l shaped sofa

By The Cleaning Lady

The living room is often the heart of every house. This is the room where people gather to be social and watch TV, which is why buying a good sofa is such a worthy investment. The demand for good seating is why revenue in the Seats & Sofas market in the United States this year amounts to a staggering $46.12 billion. More and more homeowners are looking to spend heavily on their living room seating. Those looking for a sofa will want one that is stylish, comfortable and maximizes space. For this very reason, L-shaped sofas have become very popular with the corner sofa market in the USA. The adaptability of these sofas makes them ideal for families with both large and small homes.

Steps to Clean and Maintain Your L-Shaped Sofa

If you have invested in an L-shaped sofa, you’ll want to make sure you are doing what you can to make it last. Thankfully, it’s not hard to maintain your sofa properly if you stick to some core principles of cleaning. 

Know Your Sofa’s Materials

The first thing you need to do is to understand what your sofa is made up of. The fabric used outside is very important as this is the immediate point of contact, but it doesn’t hurt to know the materials used for joints and filling as well. 

Knowing what your sofa is made of will inform you of what type of cleaning materials you need. The last thing you want is to use a solution that is either useless or ends up ruining your sofa. Different materials have cleaning codes that also let you know whether you need to use water-based cleaners or if solvents are fine. 

When you look at Living Spaces’ L-shaped sofas, you can see how different upholstery types are sorted separately. Chenille, polyester, leather, velvet, and the like all have their own specifications, so it’s good to read the description before you purchase. You can also directly ask the seller for information. Certain sofas are even made with stain-resistant materials, which is done by blending natural fibers and synthetic ones. This is usually safe to clean with bleach. 

Whether you use store-bought or homemade cleaners, you need to consider every ingredient and how it reacts to the sofa’s materials. A common mistake is cleaning leather with alcohol-based materials and ammonia, which strip the oils of leather and cause cracking and discoloration. Even homemade solutions like vinegar cause damage.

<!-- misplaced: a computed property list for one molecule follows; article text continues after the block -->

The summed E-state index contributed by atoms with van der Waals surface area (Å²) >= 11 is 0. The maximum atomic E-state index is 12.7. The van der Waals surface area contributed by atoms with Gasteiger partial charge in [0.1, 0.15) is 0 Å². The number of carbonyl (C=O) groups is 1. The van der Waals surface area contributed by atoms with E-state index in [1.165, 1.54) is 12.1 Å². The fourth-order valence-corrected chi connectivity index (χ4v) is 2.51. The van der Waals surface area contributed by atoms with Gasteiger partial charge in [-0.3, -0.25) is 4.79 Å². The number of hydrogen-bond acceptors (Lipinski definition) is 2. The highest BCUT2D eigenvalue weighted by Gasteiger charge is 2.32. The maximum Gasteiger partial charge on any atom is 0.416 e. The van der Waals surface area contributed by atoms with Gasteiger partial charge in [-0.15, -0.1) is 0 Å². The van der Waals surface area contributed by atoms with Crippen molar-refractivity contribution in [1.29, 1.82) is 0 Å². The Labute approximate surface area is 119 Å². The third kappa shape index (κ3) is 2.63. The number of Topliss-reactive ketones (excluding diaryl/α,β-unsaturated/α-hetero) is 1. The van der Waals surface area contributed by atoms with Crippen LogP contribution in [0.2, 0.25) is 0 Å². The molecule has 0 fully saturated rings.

Get Rid of Stains Right Away

A simple rule that will keep your L-shaped sofa from an early visit to the reupholstery is to clean up any spills and stains as soon as possible. Don’t leave stains to sit. Even if you use a powerful cleaner that can get rid of stains that have sat for a while, this will require more product and will be tougher on your couch. 

Older stains also tend to require more effort, and few things ruin good fabric, like constant rubbing and force. You’ll already have lots of contact with your sofa in general use, so minimize the strain by spot-cleaning stains when you can. A microfiber cloth and some cool water can go a long way in getting rid of most spills, regardless of your couch’s material. However, Ken Kaplan from Dirt Blasters Carpet Cleaning, recommends you don’t use tap water as it could leave mineral deposits

Check Every Section Regularly

An L-shaped sofa naturally has more sections than a regular one. Some come with multiple pieces that you can separate, while others come as one whole piece. Either way, this means more corners that could build up grime, crumbs, and moisture. 

Make sure you comb through every section regularly so you don’t risk bacteria, rot, or mold. Leather and wood are particularly susceptible, but you need to be wary even if your sofa uses other materials. Huge warning signs to check for are fuzz, spores, or discolored spots. Sometimes, mold doesn’t manifest in an obvious spot, so you’ll need to be aware of other signs. Healthline’s piece on mold exposure notes other signs in the house, such as warping in the areas nearby, a musty and earthy smell, and nearby sources of moisture without light. 

Keep your sofa in a well-ventilated room to balance out the humidity, and stay on top of your checks. 

Brush and Vacuum Your Sofa 

For dust and other debris, you should keep a dry brush handy. All you have to do is go through the entire surface so that things don’t burrow into the materials of your sofa. Vacuuming is also a better option that you’ll want to do before any deep cleaning. 

A good brushing should be done every day, but you’ll want to vacuum your sofa at least once a week. This keeps it clean without being harsh on the fabric and also ensures that you don’t get a build-up of allergens. If you check out our list of Health Benefits of a Clean Home, it’s clear that doing this regularly is worth the effort. It keeps any allergies at bay, stops germs in their tracks, and minimizes the risk of getting nasty pests in your home.